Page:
Black History Month

One day a young African-American student of mine wandered into my class saying, “it’s black history month but nobody pays attention.” It stung me. I didn’t know what to do to pay attention. I was the Latin teacher, so how to do something to pay attention? Maybe I haven’t done much, and I’ve tried to keep reading, listening, and singing. Sometime it scares me how little we know, or how overlooked black history is in our American culture. There was a Ben Carson video circulating about and he listed several significant characters in our history that I had never heard of. And then there is the story Hidden Figures. Our friends, the Mortons, have led us through several MLK observances. But the wound is old and deep, and does not heal by being neglected or forgotten. I believe it has altered the personality of our culture and nationality.

So here I am to say, it’s Black History Month! And how will that reminder change anything you do at this time of year?

Joel and I went to here a singer sing through songs of the Civil Rights movements yesterday. It’s not an emotional safe space for us, and when we got to the car the tears flowed. In a way, we are the lucky ones. We have the distance of History to look back on and see how things were and see how things are now. Even though there is still room for improvement in lots of ways, we are aware that we sit in a room and listen to this man say and sing such things to us and shake his hand and say thank you.

On the way home, I was thinking about what I knew about the Civil Rights Movement as I was growing up during those times. I thought of the of a book my mom had by Tom Skinner but I couldn’t remember what it was or what it was about so I Googled him and found this video. It is an hour long but it is all interesting and all worth listening to and maybe even convicting. It amazed me how appropriate it is for our times nearly 50 years later. If you can make the time to listen to it, do it!


Friendship blog- the Conclusion

This one was cooking before the second, but it’s taking me this long to get around to writing it!  In all of my stewing around about friendship and lack of it in my life, things unusual, for me, have been going on. What made me observe them was a video I watched of a young pastor who goes to Scotland from America to serve for a term. I have posted it on FB a coup!e of times and it’s called Godspeed or Living Godspeed. The result of that, for me, was to endeavor to be available for whatever comes my way. Sometimes friendship is just a chat with a stranger, or showing kindness when and where I am able to, like alerting the neighbors to street cleaning day (and they return the favor!). I am not the only one who likes to be visited, so I have a couple of regular visits I make, and I feel I am the beneficiary.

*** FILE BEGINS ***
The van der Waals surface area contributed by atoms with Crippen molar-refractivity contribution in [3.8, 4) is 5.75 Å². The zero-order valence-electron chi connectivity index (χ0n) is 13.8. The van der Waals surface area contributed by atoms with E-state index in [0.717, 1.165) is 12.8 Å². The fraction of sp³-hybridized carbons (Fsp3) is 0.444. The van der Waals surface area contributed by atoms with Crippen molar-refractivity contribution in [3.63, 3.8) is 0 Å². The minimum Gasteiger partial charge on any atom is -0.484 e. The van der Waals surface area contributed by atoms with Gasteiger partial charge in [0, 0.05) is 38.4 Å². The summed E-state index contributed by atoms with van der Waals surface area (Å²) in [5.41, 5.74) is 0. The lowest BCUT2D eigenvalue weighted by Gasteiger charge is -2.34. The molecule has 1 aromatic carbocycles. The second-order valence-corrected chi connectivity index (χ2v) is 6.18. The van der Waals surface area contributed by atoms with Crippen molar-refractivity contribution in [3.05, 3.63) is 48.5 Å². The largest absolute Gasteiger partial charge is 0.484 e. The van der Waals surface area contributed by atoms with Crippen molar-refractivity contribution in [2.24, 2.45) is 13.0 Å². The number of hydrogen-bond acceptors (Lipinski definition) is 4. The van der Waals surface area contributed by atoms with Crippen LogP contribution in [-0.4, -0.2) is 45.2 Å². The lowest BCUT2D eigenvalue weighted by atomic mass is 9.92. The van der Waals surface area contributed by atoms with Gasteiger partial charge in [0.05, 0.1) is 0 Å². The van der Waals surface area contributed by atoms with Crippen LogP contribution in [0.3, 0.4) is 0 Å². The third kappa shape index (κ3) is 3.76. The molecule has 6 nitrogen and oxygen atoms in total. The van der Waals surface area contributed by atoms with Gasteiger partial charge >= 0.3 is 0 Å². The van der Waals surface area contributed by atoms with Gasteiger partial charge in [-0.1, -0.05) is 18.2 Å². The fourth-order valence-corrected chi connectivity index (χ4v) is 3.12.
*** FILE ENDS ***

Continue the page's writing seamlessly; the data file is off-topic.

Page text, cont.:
People ask me what I do, since I am not working. I have felt my fingers uncurl from what I think thing must be, to stretch my mind into what can be. I say I do whatever comes to hand.  That sounds awfully abstract, but here is the thing. I can’t make anyone be my friend. I can just be available. I have ceased thinking in terms of what I can orchestrate and produce, but endeavor to be alert to the need of the day. I do have a routine, but I hold it loosely. I don’t run out of things to do. Currently, I have knitting and sewing projects for other people. Yesterday I made Christmas cookies with my grandson. We both had fun! I think it has been years since I made Christmas cookies.